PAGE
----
Macbeth Act One

What is the setting in Macbeth? Scotland
Where do the witches plan to meet Macbeth? On the heath
Fair is ____, Foul is ____ Foul, Fair
When do the witches say they will meet again? When the battle is over
What is the weather like in the opening scene? Thunder and lighting
How many witches are there in Act One? 3
Why was the original Thane of Cawdor executed? He committed treason against King Duncan and Scotland
What do the witches predict? -Banquo’s sons will be kings-Macbeth will be the Thane of Cawdor-Macbeth will be King of Scotland
Why does Macbeth want to kill King Duncan? Macbeth wants to be King himself
Who helps Macbeth come up with his plan to kill the King? Lady Macbeth
True or False: The penalty for treason (being a traitor to the king) is life in prison False
True or False: Macbeth purposefully keeps his plot against Duncan False
True or False: Duncan announces that he has chosen Ross to be the next king False
True or False: Although he has the ambition to become king, Macbeth verbalizes many good reasons not to kill King Duncan True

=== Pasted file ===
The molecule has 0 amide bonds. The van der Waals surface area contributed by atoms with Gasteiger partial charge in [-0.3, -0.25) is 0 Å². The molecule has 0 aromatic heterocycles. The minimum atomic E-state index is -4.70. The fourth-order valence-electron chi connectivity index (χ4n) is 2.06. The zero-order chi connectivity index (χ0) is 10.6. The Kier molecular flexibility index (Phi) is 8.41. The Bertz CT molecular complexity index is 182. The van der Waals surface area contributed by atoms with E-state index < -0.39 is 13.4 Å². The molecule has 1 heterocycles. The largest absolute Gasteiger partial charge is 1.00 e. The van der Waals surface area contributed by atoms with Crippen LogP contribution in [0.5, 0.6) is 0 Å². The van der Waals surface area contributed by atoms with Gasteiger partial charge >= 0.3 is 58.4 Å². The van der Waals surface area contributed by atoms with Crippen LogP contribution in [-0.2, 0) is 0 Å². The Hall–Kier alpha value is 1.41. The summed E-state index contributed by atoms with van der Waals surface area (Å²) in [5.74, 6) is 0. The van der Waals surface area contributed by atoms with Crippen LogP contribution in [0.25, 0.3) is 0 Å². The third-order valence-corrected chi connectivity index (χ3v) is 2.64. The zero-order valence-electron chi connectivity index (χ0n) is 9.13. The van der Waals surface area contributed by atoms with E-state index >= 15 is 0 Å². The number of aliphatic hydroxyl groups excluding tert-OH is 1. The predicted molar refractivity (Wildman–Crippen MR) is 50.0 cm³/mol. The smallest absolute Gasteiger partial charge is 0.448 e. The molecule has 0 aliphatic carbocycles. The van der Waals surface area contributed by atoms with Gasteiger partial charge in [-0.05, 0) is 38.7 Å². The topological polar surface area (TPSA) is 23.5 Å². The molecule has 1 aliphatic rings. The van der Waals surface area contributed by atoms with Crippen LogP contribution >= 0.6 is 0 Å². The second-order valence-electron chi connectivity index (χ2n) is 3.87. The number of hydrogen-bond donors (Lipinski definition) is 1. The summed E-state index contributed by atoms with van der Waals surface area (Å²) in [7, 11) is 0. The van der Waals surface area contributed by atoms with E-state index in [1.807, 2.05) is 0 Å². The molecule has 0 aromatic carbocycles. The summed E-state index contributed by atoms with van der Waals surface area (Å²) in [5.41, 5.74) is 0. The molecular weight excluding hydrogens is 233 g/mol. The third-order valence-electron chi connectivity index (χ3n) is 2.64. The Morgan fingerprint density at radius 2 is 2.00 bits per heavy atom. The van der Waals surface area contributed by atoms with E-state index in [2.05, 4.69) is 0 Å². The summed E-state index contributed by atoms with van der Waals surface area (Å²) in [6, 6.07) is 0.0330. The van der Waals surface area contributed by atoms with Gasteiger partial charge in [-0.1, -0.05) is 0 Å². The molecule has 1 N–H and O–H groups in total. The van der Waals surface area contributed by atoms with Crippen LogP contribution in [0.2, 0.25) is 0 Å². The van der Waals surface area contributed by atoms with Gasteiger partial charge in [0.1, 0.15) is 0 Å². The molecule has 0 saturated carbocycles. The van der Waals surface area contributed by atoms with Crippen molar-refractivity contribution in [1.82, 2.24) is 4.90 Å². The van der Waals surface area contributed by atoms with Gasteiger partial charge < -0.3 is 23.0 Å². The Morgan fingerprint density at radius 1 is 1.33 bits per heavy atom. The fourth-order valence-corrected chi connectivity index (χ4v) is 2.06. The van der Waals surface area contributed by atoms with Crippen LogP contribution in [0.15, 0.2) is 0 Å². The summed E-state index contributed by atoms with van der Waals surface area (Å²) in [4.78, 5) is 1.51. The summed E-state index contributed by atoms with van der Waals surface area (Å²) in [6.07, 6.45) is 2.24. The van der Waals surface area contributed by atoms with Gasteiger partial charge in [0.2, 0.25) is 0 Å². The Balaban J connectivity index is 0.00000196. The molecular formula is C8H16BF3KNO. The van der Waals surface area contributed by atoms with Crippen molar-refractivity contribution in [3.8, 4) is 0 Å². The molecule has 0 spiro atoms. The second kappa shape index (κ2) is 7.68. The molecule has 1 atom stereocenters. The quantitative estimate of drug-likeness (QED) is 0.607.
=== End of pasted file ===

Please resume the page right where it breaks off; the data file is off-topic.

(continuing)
“Fair is foul, and foul is fair,” is said by the Witches. A riddle-like phrase that seems contradictory is also known as a(n) Paradox, oxymoron
Banquo seems to understand that the witches’ prophecies could lead to trouble, while ___________ can think only about the promise of greatness Macbeth
Macbeth obviously respects and values his wife as an equal, which he proves by calling her, “dearest _____________ in greatness.” Partner
Lady Macbeth believes that in order to carry out the murder, she must behave more like a Man
Lady Macbeth says she keeps all promises she makes, and says she would even kill her _____________ if she had vowed to do so. Child
The witches are sometimes referred to as The Weird Sisters. “Weird” comes from an Anglo-Saxon term, “wyrd,” which means Fate
A(n) ________ is a character’s speech, directed to the audience, that is not supposed to be heard by other characters on stage Aside
Soliloquy An act of speaking one’s thoughts aloud when by oneself or regardless of any hearers, especially by a character in a play